South Florida governments push back against Gov. DeSantis’ proposed $5K vaccine mandate fine
Image via AP.

COVID-19 coronavirus vaccines
The Governor is overstepping his authority in prohibiting mandatory vaccines, they say.

Individuals won’t get hired to work the polls at Broward County’s voting precincts if they aren’t vaccinated against COVID-19, but most other Broward employees can refuse the jab and still collect a paycheck.

This week began a new drama regarding what government employers can and can’t require regarding the shot to prevent COVID-19. After President Joe Biden announced last week that all employers with more than 100 employees must require their employees either get vaccinated or submit to regular testing for the virus, Gov. Ron DeSantis went in another direction this week.

DeSantis on Monday threatened to fine local governmental entities requiring employee vaccinations $5,000 for each employee required to get the shot. It could mean millions in fines. But South Florida’s constitutionally elected officers who have required COVID-19 vaccinations are not backing down.

“He has no legal authority,” said Anne Gannon, Palm Beach County Tax Collector, who mandated her 315 employees get vaccinated back in April.

Eight employees quit over the mandate. But she doesn’t think DeSantis’ threatened fines, which could cost her office $1.5 million, will amount to much.

Similarly, Joe Scott, Broward County’s Supervisor of Elections, is not losing any sleep over DeSantis’ threat that could cost his office $5 million. He’s in the process of hiring 1,000 employees to work the Special Primary Election coming up Nov. 2 to elect a successor to the late U.S. Rep. Alcee Hastings and they all must be vaccinated against COVID-19.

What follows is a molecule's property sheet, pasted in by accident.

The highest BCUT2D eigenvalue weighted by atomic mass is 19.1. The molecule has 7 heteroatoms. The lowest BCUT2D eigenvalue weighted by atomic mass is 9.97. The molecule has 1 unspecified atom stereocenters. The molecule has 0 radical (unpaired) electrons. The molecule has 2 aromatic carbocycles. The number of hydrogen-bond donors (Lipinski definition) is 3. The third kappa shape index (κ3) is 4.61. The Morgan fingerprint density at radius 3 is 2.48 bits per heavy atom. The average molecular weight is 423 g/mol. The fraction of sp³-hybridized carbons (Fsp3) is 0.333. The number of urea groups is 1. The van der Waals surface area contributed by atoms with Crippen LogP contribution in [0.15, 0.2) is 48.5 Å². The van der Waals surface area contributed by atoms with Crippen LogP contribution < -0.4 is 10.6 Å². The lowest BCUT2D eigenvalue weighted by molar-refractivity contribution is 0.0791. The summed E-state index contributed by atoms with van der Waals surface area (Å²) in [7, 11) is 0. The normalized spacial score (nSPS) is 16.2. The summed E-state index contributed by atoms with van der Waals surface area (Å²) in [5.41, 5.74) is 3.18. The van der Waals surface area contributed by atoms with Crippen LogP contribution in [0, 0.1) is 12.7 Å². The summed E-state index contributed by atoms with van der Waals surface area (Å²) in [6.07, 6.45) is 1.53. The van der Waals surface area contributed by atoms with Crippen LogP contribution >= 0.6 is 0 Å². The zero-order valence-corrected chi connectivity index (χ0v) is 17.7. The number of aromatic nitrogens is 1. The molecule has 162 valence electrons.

It’s all about making his poll workers and voters feel more comfortable.

“We don’t want an election to become a super-spreader event,” he said.

Christina Pushaw, the Governor’s spokeswoman, said SB 2006, which prohibits vaccine passports, also means governments cannot require their employees to get vaccinated.

Kevin Cate, consultant for Democrat Nikki Fried’s campaign for Governor, tweeted a video Thursday of DeSantis in May addressing the question of employers and vaccination mandates.

Pushaw said things have changed since May, and DeSantis was addressing private employers when he spoke there.

“The Governor’s remarks from May were made long before anyone had proposed the kind of sweeping overreach and mass violation of medical privacy that we have seen in recent days,” she said, referring to Biden’s mandate.

Scott says he’s sure Broward voters want him to make sure elections are as safe as they can be.

“This is what my community expects me to do,” he said, pointing out complaints he has received about the mandated vaccines appear to have come from outside the county.

Broward County Mayor Steve Geller said he would prefer DeSantis not fine governmental entities that require vaccination.

Refusing the vaccine will come with a price for Broward County’s 6,800 employees who answer to the County Commission — but not their job. They won’t get a $500 bonus that vaccinated employees will and they would have to pay a $20 surcharge on their insurance per pay period starting Oct. 1, under a policy announced this week.

“We’re having them choose between a carrot and a twig,” Geller joked.

DeSantis said he has no problem with government employers offering incentives.

“I think it is well within their rights and you know I think that would be totally appropriate,” DeSantis said at a news conference Thursday. “What’s not appropriate under Florida law is to fire somebody based on this issue. We got to protect people’s jobs. We got to protect people’s livelihoods.”

Miami-Dade County and the city of Delray Beach are both requiring employees to get vaccinated or submit to weekly testing. Pushaw referred questions about whether they would be subject to fines to the state Department of Health. The DOH did not furnish a response Friday afternoon.

Anne Geggis

Anne Geggis is a South Florida journalist who began her career in Vermont and has worked at the Sun-Sentinel, the Daytona Beach News-Journal and the Gainesville Sun covering government issues, health and education. She was a member of the Sun-Sentinel team that won the 2019 Pulitzer Prize for coverage of the Parkland high school shooting. You can reach her on Twitter @AnneBoca or by emailing [email protected]



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